I was with Mr. H. Meriweather twice, and would fain have spent more time with him had circumstances permitted. I will write you fully by my nephew when I get home, and should be glad to hear from you and your family as soon as possible, as I have been anxious to hear from Nelson.
Yr. Bro. In haste
Addressed; Mr. John Burruss, Middleton, Kentucky 18/1/2
Caroline County, Virginia
Feb 15, 1824
The solicitude of a parent for an absent child urges me to take up my pen to address a few lines to you by way of inquiring after my son John. He left us on Friday the 21st of Nov. last and joined a Mr. Thompson at Orange Court House the next day, on his way to you. Since which I have had no account of him. I have seen several of my acquaintances who came the same road which I suspected he intended to travel, and none of them saw him. And, as he must have arrived at your house a sufficient time to have sent on a letter before this, and none has come to hand, I cannot help fearing that some misfortune has come to him. And it is distressing to me, on account of the manner which he undertook to perform the journey.
He had by letter informed you as appears from yours to brother Henry, which came to hand since he started, that I had the misfortune to lose the horse which I had intended he should ride on. As this left me short of horses, or at least as I did not want him to take a certain horse which would leave me with a riding horse of little value, he determined to undertake to walk out, with this Mr. Thompson's outfit, upon his agreeing to carry John's bundle of clothing.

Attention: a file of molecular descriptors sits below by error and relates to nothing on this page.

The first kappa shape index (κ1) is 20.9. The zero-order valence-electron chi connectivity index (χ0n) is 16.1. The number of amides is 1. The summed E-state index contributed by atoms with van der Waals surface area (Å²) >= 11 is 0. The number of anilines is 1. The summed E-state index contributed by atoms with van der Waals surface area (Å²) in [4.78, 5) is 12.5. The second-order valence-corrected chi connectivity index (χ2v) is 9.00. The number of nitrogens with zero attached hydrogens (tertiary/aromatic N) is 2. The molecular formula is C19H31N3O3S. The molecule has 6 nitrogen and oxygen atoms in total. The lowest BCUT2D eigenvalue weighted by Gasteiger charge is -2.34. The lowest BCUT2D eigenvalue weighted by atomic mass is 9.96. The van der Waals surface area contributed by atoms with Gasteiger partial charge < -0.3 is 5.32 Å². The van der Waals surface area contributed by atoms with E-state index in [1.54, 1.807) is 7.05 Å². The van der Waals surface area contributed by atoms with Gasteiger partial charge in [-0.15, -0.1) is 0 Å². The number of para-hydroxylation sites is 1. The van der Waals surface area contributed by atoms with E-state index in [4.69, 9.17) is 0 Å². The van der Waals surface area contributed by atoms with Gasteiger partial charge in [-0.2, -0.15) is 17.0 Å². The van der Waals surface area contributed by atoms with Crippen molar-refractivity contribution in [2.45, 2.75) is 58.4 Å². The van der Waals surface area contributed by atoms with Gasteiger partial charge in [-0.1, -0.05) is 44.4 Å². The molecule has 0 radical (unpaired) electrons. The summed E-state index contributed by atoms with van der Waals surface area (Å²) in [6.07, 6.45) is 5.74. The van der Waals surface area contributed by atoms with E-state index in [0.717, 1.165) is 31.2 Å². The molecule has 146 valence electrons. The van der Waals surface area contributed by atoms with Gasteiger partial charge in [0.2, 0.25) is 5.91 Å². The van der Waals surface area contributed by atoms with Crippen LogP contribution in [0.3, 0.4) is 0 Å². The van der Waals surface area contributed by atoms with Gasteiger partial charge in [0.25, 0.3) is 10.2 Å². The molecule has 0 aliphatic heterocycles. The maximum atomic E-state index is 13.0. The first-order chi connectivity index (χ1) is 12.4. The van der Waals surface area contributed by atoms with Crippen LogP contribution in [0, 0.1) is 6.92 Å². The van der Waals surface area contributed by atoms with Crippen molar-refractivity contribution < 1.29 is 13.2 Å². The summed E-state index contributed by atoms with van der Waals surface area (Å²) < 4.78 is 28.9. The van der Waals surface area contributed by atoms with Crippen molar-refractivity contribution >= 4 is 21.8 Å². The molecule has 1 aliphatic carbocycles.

If he has had the good fortune to get out to you, I shall be as much at ease as the nature of things would admit. But, if he has not, I shall give him up for lost. If the latter be the case, be so indulgent of the feelings of a fond parent as to see this Mr. Thompson and know what he says became of him, and write me as soon thereafter as possible. Mr. Thompson, I think told me he lived in Scott County, Kentucky. He is a man of middle stature, of light complexion, and I think Red hair. He is about 30 years of age.